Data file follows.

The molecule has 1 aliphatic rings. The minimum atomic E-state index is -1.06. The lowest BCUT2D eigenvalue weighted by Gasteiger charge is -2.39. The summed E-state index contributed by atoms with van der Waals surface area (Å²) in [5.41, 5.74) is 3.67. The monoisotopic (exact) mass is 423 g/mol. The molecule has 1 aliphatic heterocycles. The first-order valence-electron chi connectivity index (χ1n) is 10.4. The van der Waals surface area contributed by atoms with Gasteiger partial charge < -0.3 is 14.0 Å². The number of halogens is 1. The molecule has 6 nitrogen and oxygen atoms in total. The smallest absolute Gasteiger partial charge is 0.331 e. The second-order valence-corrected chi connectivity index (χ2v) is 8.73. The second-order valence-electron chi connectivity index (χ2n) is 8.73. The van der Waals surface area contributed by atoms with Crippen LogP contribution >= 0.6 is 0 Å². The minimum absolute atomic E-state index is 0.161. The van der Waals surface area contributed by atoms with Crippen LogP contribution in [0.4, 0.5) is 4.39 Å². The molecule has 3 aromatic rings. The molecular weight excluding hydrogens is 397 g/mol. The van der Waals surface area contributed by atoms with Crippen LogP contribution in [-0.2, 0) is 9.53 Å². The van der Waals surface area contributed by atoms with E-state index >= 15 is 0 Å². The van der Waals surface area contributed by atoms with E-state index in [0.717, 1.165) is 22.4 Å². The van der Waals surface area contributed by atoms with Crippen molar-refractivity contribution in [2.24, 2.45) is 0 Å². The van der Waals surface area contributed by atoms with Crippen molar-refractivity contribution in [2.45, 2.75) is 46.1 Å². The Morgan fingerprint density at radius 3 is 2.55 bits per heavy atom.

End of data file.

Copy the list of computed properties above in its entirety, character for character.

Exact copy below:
The molecule has 1 aliphatic rings. The minimum atomic E-state index is -1.06. The lowest BCUT2D eigenvalue weighted by Gasteiger charge is -2.39. The summed E-state index contributed by atoms with van der Waals surface area (Å²) in [5.41, 5.74) is 3.67. The monoisotopic (exact) mass is 423 g/mol. The molecule has 1 aliphatic heterocycles. The first-order valence-electron chi connectivity index (χ1n) is 10.4. The van der Waals surface area contributed by atoms with Gasteiger partial charge < -0.3 is 14.0 Å². The number of halogens is 1. The molecule has 6 nitrogen and oxygen atoms in total. The smallest absolute Gasteiger partial charge is 0.331 e. The second-order valence-corrected chi connectivity index (χ2v) is 8.73. The second-order valence-electron chi connectivity index (χ2n) is 8.73. The van der Waals surface area contributed by atoms with Crippen LogP contribution >= 0.6 is 0 Å². The minimum absolute atomic E-state index is 0.161. The van der Waals surface area contributed by atoms with Crippen LogP contribution in [0.4, 0.5) is 4.39 Å². The molecule has 3 aromatic rings. The molecular weight excluding hydrogens is 397 g/mol. The van der Waals surface area contributed by atoms with Crippen LogP contribution in [-0.2, 0) is 9.53 Å². The van der Waals surface area contributed by atoms with E-state index >= 15 is 0 Å². The van der Waals surface area contributed by atoms with E-state index in [0.717, 1.165) is 22.4 Å². The van der Waals surface area contributed by atoms with Crippen molar-refractivity contribution in [2.24, 2.45) is 0 Å². The van der Waals surface area contributed by atoms with Crippen molar-refractivity contribution in [2.45, 2.75) is 46.1 Å². The Morgan fingerprint density at radius 3 is 2.55 bits per heavy atom.